Greetings from Hong Kong!
The Hong Kong International Art Fair (aka Art HK 11) is now in full swing. The RAT, however, cannot so much as swivel his hips after spending an entire day walking around. Which is why, as yet another round of parties take place tonight (including “The David Lachapelle one”, as one remarked), he’s talking in the third person and typing away in his hotel room.
More on the fair in the next post. In the meantime, here’s a bunch of official statements from the not-so-recently concluded Biennale. I know some might think it’s so yesterday, but I thought it was important to have a final word regarding the Fujiwara Incident – from everyone involved.
You might have read some of these from previous news stories, but here are the statements from artist Simon Fujiwara, the curatorial team and the organizers, Singapore Art Museum, in full.
Statement following the closure of Welcome to the Hotel Munber, at the Singapore Biennale, 2011.
By Simon Fujiwara. May 8th, 2011.
Welcome to the Hotel Munber is a work that examines the violent oppression of human freedom and the censorship of homosexual literature under General Francisco Franco’s fascist dictatorship in 1970s Spain. The installation emerged from a series of short fictions and performances that was inspired by the lives of my parents who were proprietors of a hotel bar during this period. Presented as a detailed reconstruction of the 1970s Spanish bar, the installation fuses seemingly harmless nationalist symbols such as bulls’ heads, wine barrels and portraits of the leader with the very materials that were deemed ‘enemies of the state’ at that time: pornography, erotic literature and other traces of homosexual life. Conceived in part as a tool to raise awareness of the historic injustices of censorship and civil liberty, it would have been both hypocritical and unjust of me to continue to show the work in a censored state at the Singapore Biennale.
Some days after the opening of the biennale and after my return to Europe I was notified by the curators that the erotic magazines within the installation had been removed by the Singapore Art Museum. With the removal of the items, the work failed to convey the necessary meaning, and I subsequently requested the closure of the installation until an agreement could be reached. Various options for reinstating the installation were discussed, but upon failing to find an adequate solution, I decided, in agreement with the curators and Museum director, to permanently close the installation. Whilst I understand the legal prohibition of exhibiting pornographic materials in Singapore was the main cause of this removal, I believe it was both unprofessional and unethical to alter the work without my prior consent.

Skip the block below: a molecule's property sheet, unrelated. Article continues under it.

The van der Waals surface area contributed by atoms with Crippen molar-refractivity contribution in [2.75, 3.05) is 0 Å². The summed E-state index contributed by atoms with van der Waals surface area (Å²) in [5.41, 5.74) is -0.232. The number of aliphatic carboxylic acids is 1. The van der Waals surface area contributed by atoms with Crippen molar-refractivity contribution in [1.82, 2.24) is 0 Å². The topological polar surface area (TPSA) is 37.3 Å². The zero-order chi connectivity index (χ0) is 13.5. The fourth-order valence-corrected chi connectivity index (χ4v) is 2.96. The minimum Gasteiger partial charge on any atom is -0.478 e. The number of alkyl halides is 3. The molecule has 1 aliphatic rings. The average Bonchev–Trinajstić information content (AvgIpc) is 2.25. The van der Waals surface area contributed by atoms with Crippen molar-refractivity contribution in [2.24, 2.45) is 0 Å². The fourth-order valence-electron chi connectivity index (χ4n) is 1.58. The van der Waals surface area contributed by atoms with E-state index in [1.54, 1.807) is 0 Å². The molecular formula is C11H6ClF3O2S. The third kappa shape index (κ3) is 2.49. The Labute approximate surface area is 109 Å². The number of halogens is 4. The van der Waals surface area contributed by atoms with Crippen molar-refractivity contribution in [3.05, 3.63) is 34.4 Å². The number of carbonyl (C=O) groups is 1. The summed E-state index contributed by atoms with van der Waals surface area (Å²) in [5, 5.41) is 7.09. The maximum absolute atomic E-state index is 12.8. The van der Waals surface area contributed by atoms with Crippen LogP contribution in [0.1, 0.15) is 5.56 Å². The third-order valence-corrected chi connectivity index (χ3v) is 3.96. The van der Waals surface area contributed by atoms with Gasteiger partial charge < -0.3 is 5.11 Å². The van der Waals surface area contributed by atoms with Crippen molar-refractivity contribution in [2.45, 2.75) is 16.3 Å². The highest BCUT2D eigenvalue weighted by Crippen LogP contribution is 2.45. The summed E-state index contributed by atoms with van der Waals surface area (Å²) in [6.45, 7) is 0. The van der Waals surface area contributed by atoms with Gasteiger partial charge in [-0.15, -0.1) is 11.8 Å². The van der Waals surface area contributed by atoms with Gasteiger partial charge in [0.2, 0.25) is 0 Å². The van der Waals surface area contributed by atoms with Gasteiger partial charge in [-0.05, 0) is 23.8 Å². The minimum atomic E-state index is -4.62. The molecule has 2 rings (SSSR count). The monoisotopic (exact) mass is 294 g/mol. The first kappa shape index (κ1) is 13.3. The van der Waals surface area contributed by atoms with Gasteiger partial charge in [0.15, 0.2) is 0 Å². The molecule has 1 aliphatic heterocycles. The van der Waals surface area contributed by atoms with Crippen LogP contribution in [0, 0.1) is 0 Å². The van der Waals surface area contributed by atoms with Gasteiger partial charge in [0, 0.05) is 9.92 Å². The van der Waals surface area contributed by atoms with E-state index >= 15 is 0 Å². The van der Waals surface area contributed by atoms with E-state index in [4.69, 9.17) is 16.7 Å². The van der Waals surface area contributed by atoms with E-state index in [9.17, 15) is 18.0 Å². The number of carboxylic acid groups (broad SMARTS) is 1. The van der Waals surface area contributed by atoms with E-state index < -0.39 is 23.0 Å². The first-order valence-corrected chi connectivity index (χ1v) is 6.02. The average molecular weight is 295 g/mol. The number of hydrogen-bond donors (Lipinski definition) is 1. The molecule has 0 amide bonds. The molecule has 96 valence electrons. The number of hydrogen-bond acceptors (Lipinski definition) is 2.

As the phenomenon of large international exhibitions such as biennales continues to spread out of its mainly European origins to more cities around the world, artists and curators must consider the implications of their participation when they have not always been fully versed in the local restrictions by the organisers and hosts. Often such exhibitions are part-funded by local governments and are seen as important presentations of global voices to the local population whilst raising the profile, economy and cultural significance of those cities internationally. When my work was selected for this exhibition, the issue of the erotic artwork was discussed between myself and the curators, however, having been presented in Europe and the States with no issues and widely critically acclaimed as a work dealing with historically significant material, the work was selected and displayed. I provided images and detailed descriptions of the finished work many months before the exhibition, the sexual imagery in the work was discussed with the exhibition organisers, and a warning label was prepared for visitors. I believe that it was the responsibility of the museum to have made a balanced judgement before the work went on display. Furthermore, whilst it is true that I was alarmed that gallery visitors were touching the work during the opening weekend, which displayed a lack of proper invigilation, and I requested that the museum place a permanent, trained guard in the room, I consider this an entirely separate issue to that of the censorship and is not the reason I decided that the work should be closed to the public.
In light of all this, the Singapore Biennale has been an important and encouraging experience for me. The reactions and voices of support from many members of the public both within Singapore as well as across Asia, Europe and the States; the balanced, unsensational reportage of much of the journalism and the voices of concern and opposition that I have encountered have made it clear that an important debate has been had and is still in progress. To name just two examples I know of; a local Singapore school group has decided to make a class project to investigate the theme of censorship and most recently the ‘Index of Censorship’, a London based ‘freedom of speech’ organisation will publish a report in their upcoming quarterly journal that is distributed internationally. With a work whose very theme is censorship, and whose aim was, in part, to examine the shifting terrain of civil liberty, I am grateful to the curators for selecting this work for this context and their total commitment to the integrity of it throughout the discussions. For this reason I believe that this international exhibition is an important addition to Singapore’s cultural landscape, as, like everything of importance, it remains an experiment and should continue to be so.